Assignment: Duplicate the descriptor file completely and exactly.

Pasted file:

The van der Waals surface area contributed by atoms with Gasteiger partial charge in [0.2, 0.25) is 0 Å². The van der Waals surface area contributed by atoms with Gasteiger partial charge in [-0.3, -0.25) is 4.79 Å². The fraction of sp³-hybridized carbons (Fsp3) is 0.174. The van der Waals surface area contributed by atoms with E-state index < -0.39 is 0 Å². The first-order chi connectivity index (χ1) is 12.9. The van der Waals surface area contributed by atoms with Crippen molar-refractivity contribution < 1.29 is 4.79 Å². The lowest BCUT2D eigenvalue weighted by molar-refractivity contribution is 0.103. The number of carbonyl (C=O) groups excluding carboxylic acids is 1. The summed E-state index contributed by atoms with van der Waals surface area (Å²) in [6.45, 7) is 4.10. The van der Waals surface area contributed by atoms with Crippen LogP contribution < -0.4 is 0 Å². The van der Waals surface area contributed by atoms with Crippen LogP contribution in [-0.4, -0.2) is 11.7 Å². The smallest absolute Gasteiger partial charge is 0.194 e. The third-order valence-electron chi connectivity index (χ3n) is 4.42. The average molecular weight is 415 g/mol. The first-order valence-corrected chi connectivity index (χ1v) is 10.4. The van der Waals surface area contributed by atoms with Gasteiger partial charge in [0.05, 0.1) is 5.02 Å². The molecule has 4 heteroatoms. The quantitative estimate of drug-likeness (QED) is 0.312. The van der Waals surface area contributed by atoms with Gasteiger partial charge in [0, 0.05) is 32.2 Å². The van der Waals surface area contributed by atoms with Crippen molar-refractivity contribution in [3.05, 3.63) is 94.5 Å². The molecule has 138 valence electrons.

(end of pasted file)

The van der Waals surface area contributed by atoms with Gasteiger partial charge in [0.2, 0.25) is 0 Å². The van der Waals surface area contributed by atoms with Gasteiger partial charge in [-0.3, -0.25) is 4.79 Å². The fraction of sp³-hybridized carbons (Fsp3) is 0.174. The van der Waals surface area contributed by atoms with E-state index < -0.39 is 0 Å². The first-order chi connectivity index (χ1) is 12.9. The van der Waals surface area contributed by atoms with Crippen molar-refractivity contribution < 1.29 is 4.79 Å². The lowest BCUT2D eigenvalue weighted by molar-refractivity contribution is 0.103. The number of carbonyl (C=O) groups excluding carboxylic acids is 1. The summed E-state index contributed by atoms with van der Waals surface area (Å²) in [6.45, 7) is 4.10. The van der Waals surface area contributed by atoms with Crippen LogP contribution < -0.4 is 0 Å². The van der Waals surface area contributed by atoms with Crippen LogP contribution in [-0.4, -0.2) is 11.7 Å². The smallest absolute Gasteiger partial charge is 0.194 e. The third-order valence-electron chi connectivity index (χ3n) is 4.42. The average molecular weight is 415 g/mol. The first-order valence-corrected chi connectivity index (χ1v) is 10.4. The van der Waals surface area contributed by atoms with Gasteiger partial charge in [0.05, 0.1) is 5.02 Å². The molecule has 4 heteroatoms. The quantitative estimate of drug-likeness (QED) is 0.312. The van der Waals surface area contributed by atoms with Gasteiger partial charge in [0, 0.05) is 32.2 Å². The van der Waals surface area contributed by atoms with Crippen molar-refractivity contribution in [3.05, 3.63) is 94.5 Å². The molecule has 138 valence electrons.